Of the $2.4 billion available in discretionary funds for child care,$200 million is targeted to help states raise the bar on quality by developing higher health and safety standards, improving monitoring, increasing provider quality through evidence based professional development, and improving access to information for parents choosing a child care provider.

Protecting Vulnerable Individuals

Refugee-Related Programs:Refugees and unaccompanied alien children (UAC) apprehended trying to enter the United States are among the most vulnerable populations ACF serves. Refugees come to the United States fleeing violence, persecution, and even torture. Increasingly, UAC also come to the United States to escape the violence in their home countries. Both groups come seeking hope, dignity, and a chance for a better life.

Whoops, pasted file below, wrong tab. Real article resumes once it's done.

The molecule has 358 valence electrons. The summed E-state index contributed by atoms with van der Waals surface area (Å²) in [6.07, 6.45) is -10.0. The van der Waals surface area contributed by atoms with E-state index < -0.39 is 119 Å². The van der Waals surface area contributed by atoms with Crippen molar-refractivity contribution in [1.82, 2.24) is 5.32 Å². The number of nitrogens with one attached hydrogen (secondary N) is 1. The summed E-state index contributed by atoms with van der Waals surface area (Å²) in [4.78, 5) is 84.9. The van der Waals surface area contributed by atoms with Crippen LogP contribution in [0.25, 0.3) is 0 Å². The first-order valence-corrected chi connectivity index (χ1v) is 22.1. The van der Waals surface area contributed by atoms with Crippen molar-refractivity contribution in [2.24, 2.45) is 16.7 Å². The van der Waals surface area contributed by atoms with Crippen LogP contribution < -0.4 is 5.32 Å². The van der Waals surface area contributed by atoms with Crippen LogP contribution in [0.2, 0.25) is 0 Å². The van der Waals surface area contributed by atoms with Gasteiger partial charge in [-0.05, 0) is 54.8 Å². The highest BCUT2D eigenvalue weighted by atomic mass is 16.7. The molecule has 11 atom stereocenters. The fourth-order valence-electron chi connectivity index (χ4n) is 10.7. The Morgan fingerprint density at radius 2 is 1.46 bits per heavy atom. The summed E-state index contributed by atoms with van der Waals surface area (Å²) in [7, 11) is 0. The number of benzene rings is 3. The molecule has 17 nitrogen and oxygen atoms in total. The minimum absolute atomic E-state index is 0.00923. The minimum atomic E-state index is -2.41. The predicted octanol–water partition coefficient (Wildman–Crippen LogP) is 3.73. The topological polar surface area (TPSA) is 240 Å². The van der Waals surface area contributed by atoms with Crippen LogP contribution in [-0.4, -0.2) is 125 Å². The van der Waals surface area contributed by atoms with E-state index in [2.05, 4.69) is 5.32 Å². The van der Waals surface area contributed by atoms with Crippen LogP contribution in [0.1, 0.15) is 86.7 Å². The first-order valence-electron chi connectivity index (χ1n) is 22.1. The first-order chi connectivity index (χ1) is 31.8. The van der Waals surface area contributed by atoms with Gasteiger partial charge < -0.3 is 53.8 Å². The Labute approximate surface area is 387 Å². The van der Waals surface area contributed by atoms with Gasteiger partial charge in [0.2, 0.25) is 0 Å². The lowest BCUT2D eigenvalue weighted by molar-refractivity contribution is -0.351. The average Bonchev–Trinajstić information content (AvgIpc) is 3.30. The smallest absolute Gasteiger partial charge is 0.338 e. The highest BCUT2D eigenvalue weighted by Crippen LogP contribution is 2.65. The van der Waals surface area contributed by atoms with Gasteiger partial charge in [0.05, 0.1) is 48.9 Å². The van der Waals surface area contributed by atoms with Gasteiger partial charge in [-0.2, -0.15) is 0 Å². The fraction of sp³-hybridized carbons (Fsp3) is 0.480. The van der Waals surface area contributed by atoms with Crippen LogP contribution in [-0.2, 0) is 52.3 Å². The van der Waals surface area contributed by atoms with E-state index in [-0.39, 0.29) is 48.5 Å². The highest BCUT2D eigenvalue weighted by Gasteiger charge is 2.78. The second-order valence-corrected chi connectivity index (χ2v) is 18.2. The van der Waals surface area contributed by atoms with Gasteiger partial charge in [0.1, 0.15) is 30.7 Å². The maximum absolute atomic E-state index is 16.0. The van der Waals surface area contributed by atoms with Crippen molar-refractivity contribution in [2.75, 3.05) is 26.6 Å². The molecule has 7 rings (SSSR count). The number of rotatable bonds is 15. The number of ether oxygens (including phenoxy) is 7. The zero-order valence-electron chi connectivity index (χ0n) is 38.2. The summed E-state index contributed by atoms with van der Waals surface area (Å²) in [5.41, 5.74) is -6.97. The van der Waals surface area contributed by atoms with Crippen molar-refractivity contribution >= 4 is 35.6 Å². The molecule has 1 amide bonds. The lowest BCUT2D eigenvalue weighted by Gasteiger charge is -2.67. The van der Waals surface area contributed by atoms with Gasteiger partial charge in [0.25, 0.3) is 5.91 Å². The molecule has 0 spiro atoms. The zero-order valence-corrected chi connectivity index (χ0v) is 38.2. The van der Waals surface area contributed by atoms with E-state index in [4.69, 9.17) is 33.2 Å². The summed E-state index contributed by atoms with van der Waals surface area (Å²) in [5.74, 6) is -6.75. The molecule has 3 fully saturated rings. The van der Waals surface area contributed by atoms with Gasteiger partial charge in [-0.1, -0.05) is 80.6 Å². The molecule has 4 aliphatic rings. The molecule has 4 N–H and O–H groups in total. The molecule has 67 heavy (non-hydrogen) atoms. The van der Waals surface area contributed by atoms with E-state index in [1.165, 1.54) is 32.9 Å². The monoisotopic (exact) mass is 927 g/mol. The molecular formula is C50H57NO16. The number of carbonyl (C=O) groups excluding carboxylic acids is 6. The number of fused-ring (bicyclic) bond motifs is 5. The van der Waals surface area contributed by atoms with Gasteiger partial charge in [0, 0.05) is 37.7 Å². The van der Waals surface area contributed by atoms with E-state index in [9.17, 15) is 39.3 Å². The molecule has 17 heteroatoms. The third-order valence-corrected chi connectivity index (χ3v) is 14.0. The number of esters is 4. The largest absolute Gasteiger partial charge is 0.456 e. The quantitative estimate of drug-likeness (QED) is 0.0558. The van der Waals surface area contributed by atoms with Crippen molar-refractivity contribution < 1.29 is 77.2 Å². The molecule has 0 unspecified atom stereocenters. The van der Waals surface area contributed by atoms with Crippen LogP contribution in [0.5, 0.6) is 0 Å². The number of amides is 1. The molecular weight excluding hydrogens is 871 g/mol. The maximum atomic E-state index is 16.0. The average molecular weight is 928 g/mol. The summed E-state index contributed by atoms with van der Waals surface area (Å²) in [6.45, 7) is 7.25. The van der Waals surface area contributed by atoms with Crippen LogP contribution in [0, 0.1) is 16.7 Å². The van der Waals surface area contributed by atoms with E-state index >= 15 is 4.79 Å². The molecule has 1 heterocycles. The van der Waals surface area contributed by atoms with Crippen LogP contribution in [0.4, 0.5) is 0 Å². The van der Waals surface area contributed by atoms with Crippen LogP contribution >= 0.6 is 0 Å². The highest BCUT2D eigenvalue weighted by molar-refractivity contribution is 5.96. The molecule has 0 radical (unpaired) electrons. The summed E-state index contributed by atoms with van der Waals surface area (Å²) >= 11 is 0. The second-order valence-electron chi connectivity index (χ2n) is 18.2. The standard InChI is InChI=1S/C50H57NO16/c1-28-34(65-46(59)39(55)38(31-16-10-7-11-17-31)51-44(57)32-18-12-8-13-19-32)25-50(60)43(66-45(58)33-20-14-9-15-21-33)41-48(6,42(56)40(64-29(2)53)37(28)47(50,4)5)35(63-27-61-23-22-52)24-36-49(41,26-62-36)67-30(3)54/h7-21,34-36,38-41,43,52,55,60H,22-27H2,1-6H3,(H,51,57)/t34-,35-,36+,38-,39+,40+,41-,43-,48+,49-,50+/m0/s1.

ACF anticipates 70,000 refugee arrivals in FY 2015, together with 55,000 asylees and other entrants eligible for refugee benefits. These benefits consist primarily of time limited cash and medical assistance but also include social services, primarily job training and English instruction, so adults can become self sufficient as quickly as possible. With the implementation of the Affordable Care Act, HHS anticipates decreased refugee medical assistance costs as more refugees are covered by the Medicaid expansion in participating states. ACF has worked with the Centers for Medicare & Medicaid Services to translate the enrollment application into languages most often spoken by refugees (11 are currently available) and has developed a training curriculum so that Navigators and Certified Application Counselors can ensure that refugees and other entrants have equal access to benefits under the Affordable Care Act. The Budget includes sufficient funds to provide eight months of cash and medical assistance to these arrivals and maintain funding for social services and victims of torture.